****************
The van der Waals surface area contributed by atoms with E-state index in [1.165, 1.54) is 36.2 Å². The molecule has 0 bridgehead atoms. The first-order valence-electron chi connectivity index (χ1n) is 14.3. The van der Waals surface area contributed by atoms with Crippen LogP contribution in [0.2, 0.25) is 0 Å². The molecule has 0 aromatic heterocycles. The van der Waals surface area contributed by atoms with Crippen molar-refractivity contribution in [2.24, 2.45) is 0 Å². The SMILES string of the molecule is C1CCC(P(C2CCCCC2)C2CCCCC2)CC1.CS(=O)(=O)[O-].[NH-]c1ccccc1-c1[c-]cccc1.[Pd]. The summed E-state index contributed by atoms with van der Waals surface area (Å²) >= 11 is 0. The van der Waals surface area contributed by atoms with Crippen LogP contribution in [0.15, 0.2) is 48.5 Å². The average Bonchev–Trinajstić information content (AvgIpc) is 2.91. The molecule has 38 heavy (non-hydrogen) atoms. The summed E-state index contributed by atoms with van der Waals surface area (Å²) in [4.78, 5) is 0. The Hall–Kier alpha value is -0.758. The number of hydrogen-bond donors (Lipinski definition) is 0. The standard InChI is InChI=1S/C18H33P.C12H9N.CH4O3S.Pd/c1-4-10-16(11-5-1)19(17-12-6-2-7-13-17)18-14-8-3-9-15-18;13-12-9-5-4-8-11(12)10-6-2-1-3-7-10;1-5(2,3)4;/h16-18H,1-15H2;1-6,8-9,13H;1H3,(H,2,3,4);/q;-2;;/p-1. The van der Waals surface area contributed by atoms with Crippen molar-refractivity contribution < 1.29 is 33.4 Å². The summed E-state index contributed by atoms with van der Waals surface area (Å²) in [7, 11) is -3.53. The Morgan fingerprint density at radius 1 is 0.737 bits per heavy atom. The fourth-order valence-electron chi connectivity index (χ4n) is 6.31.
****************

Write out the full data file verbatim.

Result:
The van der Waals surface area contributed by atoms with E-state index in [1.165, 1.54) is 36.2 Å². The molecule has 0 bridgehead atoms. The first-order valence-electron chi connectivity index (χ1n) is 14.3. The van der Waals surface area contributed by atoms with Crippen LogP contribution in [0.2, 0.25) is 0 Å². The molecule has 0 aromatic heterocycles. The van der Waals surface area contributed by atoms with Crippen molar-refractivity contribution in [2.24, 2.45) is 0 Å². The SMILES string of the molecule is C1CCC(P(C2CCCCC2)C2CCCCC2)CC1.CS(=O)(=O)[O-].[NH-]c1ccccc1-c1[c-]cccc1.[Pd]. The summed E-state index contributed by atoms with van der Waals surface area (Å²) >= 11 is 0. The van der Waals surface area contributed by atoms with Crippen LogP contribution in [0.15, 0.2) is 48.5 Å². The average Bonchev–Trinajstić information content (AvgIpc) is 2.91. The molecule has 38 heavy (non-hydrogen) atoms. The summed E-state index contributed by atoms with van der Waals surface area (Å²) in [4.78, 5) is 0. The Hall–Kier alpha value is -0.758. The number of hydrogen-bond donors (Lipinski definition) is 0. The standard InChI is InChI=1S/C18H33P.C12H9N.CH4O3S.Pd/c1-4-10-16(11-5-1)19(17-12-6-2-7-13-17)18-14-8-3-9-15-18;13-12-9-5-4-8-11(12)10-6-2-1-3-7-10;1-5(2,3)4;/h16-18H,1-15H2;1-6,8-9,13H;1H3,(H,2,3,4);/q;-2;;/p-1. The van der Waals surface area contributed by atoms with Crippen molar-refractivity contribution < 1.29 is 33.4 Å². The summed E-state index contributed by atoms with van der Waals surface area (Å²) in [7, 11) is -3.53. The Morgan fingerprint density at radius 1 is 0.737 bits per heavy atom. The fourth-order valence-electron chi connectivity index (χ4n) is 6.31.